Top Tips on Spring Cleaning Your Gear

I’ll never forget the time that mice ate my PFD.

It was early spring when I tore through a pile of gear in the garage to retrieve my coveted Patagonia life jacket for  a paddling trip. Unfortunately, I pulled up a handful of tattered insulation from a PFD that was ripped to shreds. Apparently, the natural, fibrous kapok filler served as a hearty meal for the mice, and it’s likely that a Clif Bar left in a pocket lured them in for the feeding frenzy.

I could have avoided the disaster if I’d properly cleaned and stored my PFD when I put it away for the winter. Even if your grimy gear isn’t consumed by a rodent, it can break down or become a Petri dish of nasty stuff when it’s stored in the garage or a storage building. Over time, heat, humidity and cold temperatures can degrade or even destroy fabrics, stitching, glue and other components.

If you’re planning to hit the trail this spring, take a look at the following tips on cleaning and caring for backpacks, tents, sleeping bags and footwear:

 

Backpack Care

Wendy with pack copy

Cleaning: So, your backpack smells like a locker room trash can. It’s likely due to sweat, dirt and that food bag you forgot to empty. These things can shorten the life of your pack, especially if salt from sweat corrodes the metal in zippers and breaks down nylon fabrics.

When you clean your backpack, don’t put it in a washing machine. The agitation from a machine can break down fabrics as well as foams in hip belts, shoulder straps and back panels. Also, straps can get twisted in the components of a top-loading washer. Instead, first vacuum out dirt and debris. Then, add Woolite to warm water and use a sponge or cloth to wipe the pack down. Some pack manufacturers say you shouldn’t use hot water or spot removers, as these can damage the fabric.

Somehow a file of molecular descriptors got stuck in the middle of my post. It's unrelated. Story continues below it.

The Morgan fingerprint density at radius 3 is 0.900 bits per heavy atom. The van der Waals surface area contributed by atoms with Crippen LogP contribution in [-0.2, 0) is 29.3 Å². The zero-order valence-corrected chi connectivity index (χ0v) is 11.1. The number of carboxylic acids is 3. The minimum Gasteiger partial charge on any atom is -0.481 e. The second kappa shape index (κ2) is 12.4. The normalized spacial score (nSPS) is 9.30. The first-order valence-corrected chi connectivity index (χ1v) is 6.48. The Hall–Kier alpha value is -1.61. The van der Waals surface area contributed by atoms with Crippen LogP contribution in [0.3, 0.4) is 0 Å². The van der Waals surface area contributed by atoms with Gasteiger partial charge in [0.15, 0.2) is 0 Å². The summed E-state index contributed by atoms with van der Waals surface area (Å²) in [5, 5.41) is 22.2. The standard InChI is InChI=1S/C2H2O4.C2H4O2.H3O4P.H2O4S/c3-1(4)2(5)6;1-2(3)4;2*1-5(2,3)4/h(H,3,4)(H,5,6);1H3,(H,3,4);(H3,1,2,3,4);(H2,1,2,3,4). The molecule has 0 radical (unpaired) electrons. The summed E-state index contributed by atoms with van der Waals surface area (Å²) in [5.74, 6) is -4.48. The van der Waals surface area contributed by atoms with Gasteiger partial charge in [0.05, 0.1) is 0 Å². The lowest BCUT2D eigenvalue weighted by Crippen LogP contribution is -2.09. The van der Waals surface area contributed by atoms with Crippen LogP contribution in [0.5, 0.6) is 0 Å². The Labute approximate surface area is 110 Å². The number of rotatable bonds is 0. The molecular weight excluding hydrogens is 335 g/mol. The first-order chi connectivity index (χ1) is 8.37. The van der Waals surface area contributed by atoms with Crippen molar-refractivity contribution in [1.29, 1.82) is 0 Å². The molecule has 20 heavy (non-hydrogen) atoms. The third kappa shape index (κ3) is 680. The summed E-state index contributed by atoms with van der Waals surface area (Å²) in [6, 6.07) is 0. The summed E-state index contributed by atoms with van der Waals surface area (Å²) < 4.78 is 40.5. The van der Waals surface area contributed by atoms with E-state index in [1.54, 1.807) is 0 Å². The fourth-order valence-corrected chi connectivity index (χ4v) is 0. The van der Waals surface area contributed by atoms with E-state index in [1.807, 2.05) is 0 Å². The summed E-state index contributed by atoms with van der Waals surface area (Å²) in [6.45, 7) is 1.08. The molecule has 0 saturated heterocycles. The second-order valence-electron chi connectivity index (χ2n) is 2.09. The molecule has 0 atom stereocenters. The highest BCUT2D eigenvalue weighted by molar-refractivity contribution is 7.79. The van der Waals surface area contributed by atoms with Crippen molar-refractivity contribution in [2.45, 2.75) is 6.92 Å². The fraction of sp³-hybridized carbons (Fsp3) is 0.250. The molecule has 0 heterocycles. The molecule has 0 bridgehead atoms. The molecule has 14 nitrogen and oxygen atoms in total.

As you clean your pack, examine your zippers, which can fail if they’re jammed with dirt and debris. You can vacuum out the dirt, or scrub zippers with a soft nylon brush (like a toothbrush) and cold water.

After you wash the bag, don’t put it in the clothes dryer. The heat levels are too intense and can break down fabrics and foams. A good way to dry your pack is to stuff it with newspapers and hang it in the shade.

Storing: Once you’ve cleaned your pack, store it in a cool, dry place, and hang it if possible. Don’t leave your pack on the garage floor, because standing water or other liquids like engine oil could invade the pack. Also, if your pack is on the floor, mice can chew through the fabric while searching for crumbs.

 

Tent Care

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Cleaning: When you return from camping in the rain, it’s critical to dry your tent to prevent mildew and fungus from forming. The primary problem is that these things will damage coatings on tent fabrics. Plus, they’ll make the tent stink. If you do get mildew, it’s very difficult to remove it completely, but you can treat it with a mixture that includes non-detergent soap, 1 cup of salt, 1 cup of lemon juice, and 1 gallon of hot water. Use this solution and a soft nylon brush to scrub the interior and exterior of the tent as well as the fly. Next, dry the tent in the sun. As with packs, you shouldn’t put your tent in a dryer because excessive heat will damage the fabric and coatings.